The privacy impacts of age verification -- and therefore the free speech implications -- are felt by both consumers and providers of online content. From a consumer perspective, a new regime for the collection of personal data in the name of "child online protection" would impose yet another burden on the privacy of Internet users. The American people, when they go online, are already acutely aware of the fact that they are being over-monitored and over-profiled. Polling results consistently show that many Americans are "concerned" or "very concerned" about the loss of privacy, particularly with regard to commercial transactions that take place over the Internet.[3] One recent poll has indicated that the "loss of personal privacy" is the number one concern facing the United States in the twenty-first century. These results are not surprising when an Internet advertising firm such as DoubleClick reportedly has compiled approximately 100 million online user profiles to date.

Given the public concern over online privacy, it seems apparent that age verification requirements will deter most adults from accessing restricted content, because Web users are increasingly unwilling to provide identifying information in order to gain access to online content. Web users who wish to access sensitive or controversial information are even less likely to register to receive it.[4] The district court recognized this fact when it found COPA to be unconstitutional, noting that "the implementation of credit card or adult verification screens in front of material that is harmful to minors may deter users from accessing such materials."[5] Indeed, the uncontroverted evidence presented to the court established that COPA’s age verification requirements would prevent or deter Web users from accessing a wide range of constitutionally protected speech.[6]

There is little doubt that all effective age verification technologies require consumers, at some stage of the verification process, to divulge personally identifiable information, whether a credit card number, driver’s license, birth certificate or other documentation. The Adult Check system, for instance, claims that it has the ability to verify independently the age of an applicant and, in order to prevent "password sharing," resorts to "originating IP address verification." While some of these technologies (such as some digital certificate systems) are less invasive than others, they all require the consumer to provide personal data to a third party.[7] On a truly voluntary basis, some consumers may choose to avail themselves of such technologies in order to conduct online transactions, and when carefully implemented they can play a useful role in facilitating electronic commerce. But any governmental mandate to obtain and use such an age verifier as a condition of access to information suffers from the constitutional defects that I have discussed.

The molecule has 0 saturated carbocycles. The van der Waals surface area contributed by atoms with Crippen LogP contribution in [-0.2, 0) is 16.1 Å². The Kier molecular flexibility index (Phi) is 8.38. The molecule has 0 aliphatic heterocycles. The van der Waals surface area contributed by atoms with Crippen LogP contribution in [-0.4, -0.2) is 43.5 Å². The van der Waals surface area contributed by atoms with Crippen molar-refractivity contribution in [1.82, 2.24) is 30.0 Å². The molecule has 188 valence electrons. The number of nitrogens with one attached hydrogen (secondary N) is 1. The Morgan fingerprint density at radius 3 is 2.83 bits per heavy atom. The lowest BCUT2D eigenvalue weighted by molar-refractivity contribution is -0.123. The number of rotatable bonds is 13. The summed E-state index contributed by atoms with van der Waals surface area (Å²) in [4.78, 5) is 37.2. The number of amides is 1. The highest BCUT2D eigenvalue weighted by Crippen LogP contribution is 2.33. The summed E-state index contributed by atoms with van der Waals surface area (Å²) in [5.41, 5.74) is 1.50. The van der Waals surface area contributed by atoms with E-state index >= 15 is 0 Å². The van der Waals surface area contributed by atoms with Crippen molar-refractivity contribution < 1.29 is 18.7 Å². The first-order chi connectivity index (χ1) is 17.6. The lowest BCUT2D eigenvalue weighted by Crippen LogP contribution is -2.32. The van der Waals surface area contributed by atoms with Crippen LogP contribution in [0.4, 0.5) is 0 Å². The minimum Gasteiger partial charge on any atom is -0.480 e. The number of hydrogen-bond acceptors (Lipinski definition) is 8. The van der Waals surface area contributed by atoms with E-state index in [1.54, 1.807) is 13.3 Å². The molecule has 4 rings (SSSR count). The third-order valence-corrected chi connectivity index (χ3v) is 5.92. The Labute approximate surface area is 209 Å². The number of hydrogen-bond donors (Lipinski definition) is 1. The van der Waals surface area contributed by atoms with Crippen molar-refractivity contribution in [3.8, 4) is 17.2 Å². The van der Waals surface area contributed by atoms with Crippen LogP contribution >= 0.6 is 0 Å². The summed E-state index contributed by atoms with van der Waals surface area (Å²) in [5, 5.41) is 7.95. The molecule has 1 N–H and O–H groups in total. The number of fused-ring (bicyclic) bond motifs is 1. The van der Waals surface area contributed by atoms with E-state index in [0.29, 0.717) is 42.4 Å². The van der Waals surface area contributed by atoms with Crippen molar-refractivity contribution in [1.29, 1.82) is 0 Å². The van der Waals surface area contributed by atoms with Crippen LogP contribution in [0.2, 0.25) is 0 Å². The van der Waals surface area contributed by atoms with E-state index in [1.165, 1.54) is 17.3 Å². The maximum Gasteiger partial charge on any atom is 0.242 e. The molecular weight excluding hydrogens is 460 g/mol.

As I have noted, the use of age verification systems impacts providers of online content as well as consumers. Given the apprehension that many consumers have about obtaining an adult ID or password, content providers who would be required to impose such requirements as a condition of access to their Web sites will suffer a loss of traffic and, consequently, revenue. Indeed, the inhibiting effect of such systems formed the basis for the district court’s discussion of the issue when it considered the constitutionality of COPA:

Evidence presented to this Court is likely to establish at trial that the implementation of credit card or adult verification screens in front of material that is harmful to minors may deter users from accessing such materials and that the loss of users of such material may affect the speakers' economic ability to provide such communications. The plaintiffs are likely to establish at trial that under COPA, Web site operators and content providers may feel an economic disincentive to engage in communications that are or may be considered to be harmful to minors and thus, may self-censor the content of their sites.[8]